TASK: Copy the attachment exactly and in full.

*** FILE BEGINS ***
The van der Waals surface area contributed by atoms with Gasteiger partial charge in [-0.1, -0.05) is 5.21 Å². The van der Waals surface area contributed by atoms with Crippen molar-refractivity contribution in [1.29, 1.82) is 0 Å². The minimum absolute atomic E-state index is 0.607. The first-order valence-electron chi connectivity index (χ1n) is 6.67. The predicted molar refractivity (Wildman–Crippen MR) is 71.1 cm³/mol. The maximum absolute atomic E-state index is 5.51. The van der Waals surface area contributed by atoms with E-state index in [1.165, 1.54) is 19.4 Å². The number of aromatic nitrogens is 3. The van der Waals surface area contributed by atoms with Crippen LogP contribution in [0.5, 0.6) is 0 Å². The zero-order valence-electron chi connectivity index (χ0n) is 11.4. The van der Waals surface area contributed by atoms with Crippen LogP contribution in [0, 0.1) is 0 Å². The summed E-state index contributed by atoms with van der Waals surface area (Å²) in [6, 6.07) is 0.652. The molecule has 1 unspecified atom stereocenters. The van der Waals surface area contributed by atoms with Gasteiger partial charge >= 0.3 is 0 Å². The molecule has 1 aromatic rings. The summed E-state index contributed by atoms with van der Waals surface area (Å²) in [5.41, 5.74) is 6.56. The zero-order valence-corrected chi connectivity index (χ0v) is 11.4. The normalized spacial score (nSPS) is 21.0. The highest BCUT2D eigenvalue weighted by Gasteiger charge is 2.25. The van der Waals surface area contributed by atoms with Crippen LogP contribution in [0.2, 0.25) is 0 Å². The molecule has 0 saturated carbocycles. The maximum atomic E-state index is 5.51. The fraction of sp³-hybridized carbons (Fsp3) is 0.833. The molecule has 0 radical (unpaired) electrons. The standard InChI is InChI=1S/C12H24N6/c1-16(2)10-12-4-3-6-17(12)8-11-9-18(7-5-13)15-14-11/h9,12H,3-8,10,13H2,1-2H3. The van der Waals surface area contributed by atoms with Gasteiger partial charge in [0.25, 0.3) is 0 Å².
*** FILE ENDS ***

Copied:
The van der Waals surface area contributed by atoms with Gasteiger partial charge in [-0.1, -0.05) is 5.21 Å². The van der Waals surface area contributed by atoms with Crippen molar-refractivity contribution in [1.29, 1.82) is 0 Å². The minimum absolute atomic E-state index is 0.607. The first-order valence-electron chi connectivity index (χ1n) is 6.67. The predicted molar refractivity (Wildman–Crippen MR) is 71.1 cm³/mol. The maximum absolute atomic E-state index is 5.51. The van der Waals surface area contributed by atoms with E-state index in [1.165, 1.54) is 19.4 Å². The number of aromatic nitrogens is 3. The van der Waals surface area contributed by atoms with Crippen LogP contribution in [0.5, 0.6) is 0 Å². The zero-order valence-electron chi connectivity index (χ0n) is 11.4. The van der Waals surface area contributed by atoms with Crippen LogP contribution in [0, 0.1) is 0 Å². The summed E-state index contributed by atoms with van der Waals surface area (Å²) in [6, 6.07) is 0.652. The molecule has 1 unspecified atom stereocenters. The van der Waals surface area contributed by atoms with Gasteiger partial charge >= 0.3 is 0 Å². The molecule has 1 aromatic rings. The summed E-state index contributed by atoms with van der Waals surface area (Å²) in [5.41, 5.74) is 6.56. The zero-order valence-corrected chi connectivity index (χ0v) is 11.4. The normalized spacial score (nSPS) is 21.0. The highest BCUT2D eigenvalue weighted by Gasteiger charge is 2.25. The van der Waals surface area contributed by atoms with Crippen LogP contribution in [0.2, 0.25) is 0 Å². The molecule has 0 saturated carbocycles. The maximum atomic E-state index is 5.51. The fraction of sp³-hybridized carbons (Fsp3) is 0.833. The molecule has 0 radical (unpaired) electrons. The standard InChI is InChI=1S/C12H24N6/c1-16(2)10-12-4-3-6-17(12)8-11-9-18(7-5-13)15-14-11/h9,12H,3-8,10,13H2,1-2H3. The van der Waals surface area contributed by atoms with Gasteiger partial charge in [0.25, 0.3) is 0 Å².